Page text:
I recently purchased an LP of the remix not realizing it. I had an LP of the original in poor shape and I assumed this was an upgrade. When I dropped the needle and sat down and examined the jacket I realized this was a remix. I pulled my old copy and sure enough it was an original Manning mix. Most of my experience with this album is via the CD, which is the Perry mix. I was unaware there were two versions of this album. This is not going to be a straight album review, but a comparison of the two versions with the goal of crowning a champion. I know I come to the table with a familiarity bias towards the Perry mix.

The Spotify version is the Perry mix:

I just picked up a cleaner copy of the Manning mix to make it a fair fight.

“I’m Easy”  The Perry mix is vastly superior. The Manning mix is muddy and distorted. The Perry mix is crisper and has more separation. This will become a recurring theme.

“I’ll Be Gone”  Is a quieter song than the first cut. Similar to “I’m Easy” the crispness and separation Perry mix wins out.

“Another Day (Another Letter)” is a ballad, that with a different arrangement, that would not have sounded out-of-place on Silk Degrees. Clearly Perry is giving it the Silk Degrees treatment. However, I like the more organic Manning take.

“Now You’re Gone” sounds better with the cleaner Perry mix. All the unique instrumentation gets a bit lost in the Manning mud.

“Finding Her” benefits from the softer Manning mix – especially the songs ending: a gorgeous Duane Allman guitar solo. The Perry mix is a bit to sharp.

“Look What I Got” Although the background vocals are cleaner and more upfront on the Perry mix, I prefer the filthy dose of Allman’s Dobro on the Manning mix.

“Waiting For A Train” is a beautiful Jimmie Rogers country blues. The Manning mix is perfectly old timey. The Perry mix stays pretty close to Manning, but it is a bit too clean and so it sounds more like an impersonation, than the organic Manning original.

“Loan Me A Dime” is the song that made this album. The Perry mix is pristine and highlights all the instruments. Duane Allman is at his bluesy best. Boz’s voice is soulful. But this is a down and out song and it sounds better a little dirty (the Manning mix). As much as I like the pristine nature of the Perry mix, it is worth the mud of the Manning mix to fully appreciate the perfection of Duane Allman’s solo.

“Sweet Release” – the song remains the same: Perry is bright and clean and Manning is down and dirty.

Overall it is a bit of a draw, but in general I prefer the cleaner, tighter and more spacious sound of the Perry mix. Perry is pretty faithful to the original. He brightens it without distorting it. I would love to spin a mint copy of the Manning – perhaps my version is too worn. My guess is if I found a mint Manning it would win. As much as I prefer the Perry mix, the Manning mix serves Duane Allman better. And let’s face it this album’s specialness is Duane Allman. Sorry, to be so indecisive, buy both. If you are crate digging you should be able to get respectable copies of both in the five dollar range. But no matter what this is a great album. Realistically you are likely to find better quality versions of the Perry mix. If you can’t remember the catalog numbers they are pretty easy to tell a part – the Perry mix is clearly noted on the back cover. Don’t settle for a Perry mix that is not gatefold or matte – the picture of Duane Allman on the inside cover is classic and you don’t want miss it or see it shiny.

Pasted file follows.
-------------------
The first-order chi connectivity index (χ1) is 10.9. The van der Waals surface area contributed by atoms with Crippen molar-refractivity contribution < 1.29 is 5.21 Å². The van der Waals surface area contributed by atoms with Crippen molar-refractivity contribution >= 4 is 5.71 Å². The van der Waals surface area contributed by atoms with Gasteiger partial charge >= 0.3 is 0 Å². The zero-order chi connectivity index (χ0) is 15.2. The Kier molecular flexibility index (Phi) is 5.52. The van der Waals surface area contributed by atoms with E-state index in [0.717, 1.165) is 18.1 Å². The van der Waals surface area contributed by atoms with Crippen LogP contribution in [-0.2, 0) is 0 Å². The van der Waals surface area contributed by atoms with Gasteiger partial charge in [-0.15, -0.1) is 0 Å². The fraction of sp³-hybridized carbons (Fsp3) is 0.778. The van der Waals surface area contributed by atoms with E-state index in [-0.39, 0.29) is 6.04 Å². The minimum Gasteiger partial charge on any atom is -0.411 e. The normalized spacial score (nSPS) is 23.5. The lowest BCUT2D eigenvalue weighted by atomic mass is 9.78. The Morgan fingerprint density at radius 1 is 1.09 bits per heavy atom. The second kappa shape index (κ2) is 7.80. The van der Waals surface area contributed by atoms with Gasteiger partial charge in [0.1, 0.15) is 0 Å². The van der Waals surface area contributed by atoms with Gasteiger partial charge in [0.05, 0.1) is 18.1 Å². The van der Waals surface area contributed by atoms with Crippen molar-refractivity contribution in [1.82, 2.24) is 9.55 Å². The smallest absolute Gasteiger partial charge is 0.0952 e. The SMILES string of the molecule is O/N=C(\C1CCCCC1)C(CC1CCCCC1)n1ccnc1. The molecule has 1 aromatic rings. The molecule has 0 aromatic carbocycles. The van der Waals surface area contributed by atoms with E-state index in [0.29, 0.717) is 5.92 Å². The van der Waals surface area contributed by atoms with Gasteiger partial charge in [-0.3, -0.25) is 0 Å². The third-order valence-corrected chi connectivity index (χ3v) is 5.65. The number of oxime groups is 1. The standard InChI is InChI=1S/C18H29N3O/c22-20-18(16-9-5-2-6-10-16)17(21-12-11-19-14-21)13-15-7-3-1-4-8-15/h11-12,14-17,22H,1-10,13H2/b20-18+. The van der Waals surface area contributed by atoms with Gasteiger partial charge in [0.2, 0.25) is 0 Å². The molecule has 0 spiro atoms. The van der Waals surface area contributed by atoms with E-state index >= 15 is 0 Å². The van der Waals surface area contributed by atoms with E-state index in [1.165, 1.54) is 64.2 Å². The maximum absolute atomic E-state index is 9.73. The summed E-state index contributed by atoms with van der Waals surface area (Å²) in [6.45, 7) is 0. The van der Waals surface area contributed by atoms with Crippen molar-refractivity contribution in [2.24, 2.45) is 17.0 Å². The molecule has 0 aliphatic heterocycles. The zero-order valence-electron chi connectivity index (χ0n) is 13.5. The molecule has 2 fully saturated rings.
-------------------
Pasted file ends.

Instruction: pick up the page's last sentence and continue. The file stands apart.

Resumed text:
Podcasts – Current Favorites

I discovered Celebration Rock with Steven Hyden late last year when Hyden interviewed Wilco as they promoted the reissue of their first two albums. Hyden is rock critic, but without the usual snobby attitude. He is first and foremost an enthusiastic fan. The podcast is currently focused on an eight episode examination of Bruce Springsteen’s 20th century catalog. Hyden geeks out about the Boss with various punk musicians who were inspired by Bruce.  If you review the archives there are plenty of great interviews with musicians.

I have been reading the Lefsetz Letter for several years. Bob Lefsetz is primarily a music industry critic, but he also branches out as a general cultural critic. Lefsetz is wonderfully opinionated – quick to point out the emperor is not wearing clothes. On his podcast he primarily interviews music industry insiders. They tell their personal histories and opinions on current industry issues. Even though I have rarely heard of Lefsetz guests, I have always been fascinated by their conversations.

Catchgroove’s Hall Of Fame: Whiskeytown – Strangers Almanac

I “discovered” Ryan Adams on a Target store end cap in 1997. There are only a handful of music acts that I discovered on my own and Ryan is one of the few. I distinctly remember buying Whiskeytown’s Strangers Almanac. I had not heard of the band. I liked the band’s name, cover art and it was on sale – so I bought it. I had no idea what I was getting into. I have been a Ryan Adams fanboy for over twenty years, yet he never excited me more than this first shot. He has continued to hone his craft, but the template for his career was minted on Strangers Almanac.